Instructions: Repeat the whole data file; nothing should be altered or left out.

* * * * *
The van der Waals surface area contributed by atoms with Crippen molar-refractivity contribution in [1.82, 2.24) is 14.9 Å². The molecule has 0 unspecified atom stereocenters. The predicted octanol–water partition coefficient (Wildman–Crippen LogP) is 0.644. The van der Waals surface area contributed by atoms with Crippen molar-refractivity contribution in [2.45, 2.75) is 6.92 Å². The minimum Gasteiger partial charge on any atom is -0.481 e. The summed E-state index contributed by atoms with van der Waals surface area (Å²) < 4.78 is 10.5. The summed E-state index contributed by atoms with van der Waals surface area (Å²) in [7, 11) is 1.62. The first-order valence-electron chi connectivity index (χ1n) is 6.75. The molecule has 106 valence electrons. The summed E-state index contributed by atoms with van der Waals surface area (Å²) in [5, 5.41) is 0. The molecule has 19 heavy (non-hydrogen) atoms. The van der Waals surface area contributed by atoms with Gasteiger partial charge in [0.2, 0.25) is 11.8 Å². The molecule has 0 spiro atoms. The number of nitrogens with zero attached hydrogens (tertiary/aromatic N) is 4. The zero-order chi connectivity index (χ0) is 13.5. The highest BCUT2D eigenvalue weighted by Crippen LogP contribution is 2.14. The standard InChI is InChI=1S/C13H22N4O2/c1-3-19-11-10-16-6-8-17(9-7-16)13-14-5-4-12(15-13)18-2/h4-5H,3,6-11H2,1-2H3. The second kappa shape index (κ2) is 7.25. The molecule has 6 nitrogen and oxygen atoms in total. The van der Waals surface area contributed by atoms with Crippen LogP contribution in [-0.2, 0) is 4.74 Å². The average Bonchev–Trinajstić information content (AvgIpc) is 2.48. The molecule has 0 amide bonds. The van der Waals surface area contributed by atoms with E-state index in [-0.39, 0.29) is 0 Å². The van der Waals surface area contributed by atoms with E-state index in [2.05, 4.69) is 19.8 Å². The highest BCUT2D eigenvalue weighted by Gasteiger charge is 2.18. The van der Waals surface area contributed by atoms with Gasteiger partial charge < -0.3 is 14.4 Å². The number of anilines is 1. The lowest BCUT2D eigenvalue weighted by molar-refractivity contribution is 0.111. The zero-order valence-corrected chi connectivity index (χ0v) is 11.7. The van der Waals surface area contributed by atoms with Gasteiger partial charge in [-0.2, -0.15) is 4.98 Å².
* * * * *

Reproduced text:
The van der Waals surface area contributed by atoms with Crippen molar-refractivity contribution in [1.82, 2.24) is 14.9 Å². The molecule has 0 unspecified atom stereocenters. The predicted octanol–water partition coefficient (Wildman–Crippen LogP) is 0.644. The van der Waals surface area contributed by atoms with Crippen molar-refractivity contribution in [2.45, 2.75) is 6.92 Å². The minimum Gasteiger partial charge on any atom is -0.481 e. The summed E-state index contributed by atoms with van der Waals surface area (Å²) < 4.78 is 10.5. The summed E-state index contributed by atoms with van der Waals surface area (Å²) in [7, 11) is 1.62. The first-order valence-electron chi connectivity index (χ1n) is 6.75. The molecule has 106 valence electrons. The summed E-state index contributed by atoms with van der Waals surface area (Å²) in [5, 5.41) is 0. The molecule has 19 heavy (non-hydrogen) atoms. The van der Waals surface area contributed by atoms with Gasteiger partial charge in [0.2, 0.25) is 11.8 Å². The molecule has 0 spiro atoms. The number of nitrogens with zero attached hydrogens (tertiary/aromatic N) is 4. The zero-order chi connectivity index (χ0) is 13.5. The highest BCUT2D eigenvalue weighted by Crippen LogP contribution is 2.14. The standard InChI is InChI=1S/C13H22N4O2/c1-3-19-11-10-16-6-8-17(9-7-16)13-14-5-4-12(15-13)18-2/h4-5H,3,6-11H2,1-2H3. The second kappa shape index (κ2) is 7.25. The molecule has 6 nitrogen and oxygen atoms in total. The van der Waals surface area contributed by atoms with Crippen LogP contribution in [-0.2, 0) is 4.74 Å². The average Bonchev–Trinajstić information content (AvgIpc) is 2.48. The molecule has 0 amide bonds. The van der Waals surface area contributed by atoms with E-state index in [-0.39, 0.29) is 0 Å². The van der Waals surface area contributed by atoms with E-state index in [2.05, 4.69) is 19.8 Å². The highest BCUT2D eigenvalue weighted by Gasteiger charge is 2.18. The van der Waals surface area contributed by atoms with Gasteiger partial charge < -0.3 is 14.4 Å². The number of anilines is 1. The lowest BCUT2D eigenvalue weighted by molar-refractivity contribution is 0.111. The zero-order valence-corrected chi connectivity index (χ0v) is 11.7. The van der Waals surface area contributed by atoms with Gasteiger partial charge in [-0.2, -0.15) is 4.98 Å².